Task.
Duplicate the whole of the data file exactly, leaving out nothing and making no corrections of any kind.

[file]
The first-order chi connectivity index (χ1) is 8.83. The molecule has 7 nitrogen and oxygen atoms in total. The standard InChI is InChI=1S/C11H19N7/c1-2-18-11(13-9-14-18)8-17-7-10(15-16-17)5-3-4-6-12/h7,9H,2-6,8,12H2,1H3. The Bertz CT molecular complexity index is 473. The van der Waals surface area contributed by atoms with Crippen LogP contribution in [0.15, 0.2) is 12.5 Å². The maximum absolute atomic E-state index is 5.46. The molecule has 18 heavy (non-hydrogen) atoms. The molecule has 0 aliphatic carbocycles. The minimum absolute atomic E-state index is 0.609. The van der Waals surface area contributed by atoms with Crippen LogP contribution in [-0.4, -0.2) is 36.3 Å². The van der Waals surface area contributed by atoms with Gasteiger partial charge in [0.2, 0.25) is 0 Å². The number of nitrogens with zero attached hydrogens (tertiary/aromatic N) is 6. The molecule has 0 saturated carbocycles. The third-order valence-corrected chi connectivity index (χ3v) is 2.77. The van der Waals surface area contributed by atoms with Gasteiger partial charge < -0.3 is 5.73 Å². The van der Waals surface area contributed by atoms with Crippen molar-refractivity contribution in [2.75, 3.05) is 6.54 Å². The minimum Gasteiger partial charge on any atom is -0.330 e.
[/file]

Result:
The first-order chi connectivity index (χ1) is 8.83. The molecule has 7 nitrogen and oxygen atoms in total. The standard InChI is InChI=1S/C11H19N7/c1-2-18-11(13-9-14-18)8-17-7-10(15-16-17)5-3-4-6-12/h7,9H,2-6,8,12H2,1H3. The Bertz CT molecular complexity index is 473. The van der Waals surface area contributed by atoms with Crippen LogP contribution in [0.15, 0.2) is 12.5 Å². The maximum absolute atomic E-state index is 5.46. The molecule has 18 heavy (non-hydrogen) atoms. The molecule has 0 aliphatic carbocycles. The minimum absolute atomic E-state index is 0.609. The van der Waals surface area contributed by atoms with Crippen LogP contribution in [-0.4, -0.2) is 36.3 Å². The van der Waals surface area contributed by atoms with Gasteiger partial charge in [0.2, 0.25) is 0 Å². The number of nitrogens with zero attached hydrogens (tertiary/aromatic N) is 6. The molecule has 0 saturated carbocycles. The third-order valence-corrected chi connectivity index (χ3v) is 2.77. The van der Waals surface area contributed by atoms with Gasteiger partial charge < -0.3 is 5.73 Å². The van der Waals surface area contributed by atoms with Crippen molar-refractivity contribution in [2.75, 3.05) is 6.54 Å². The minimum Gasteiger partial charge on any atom is -0.330 e.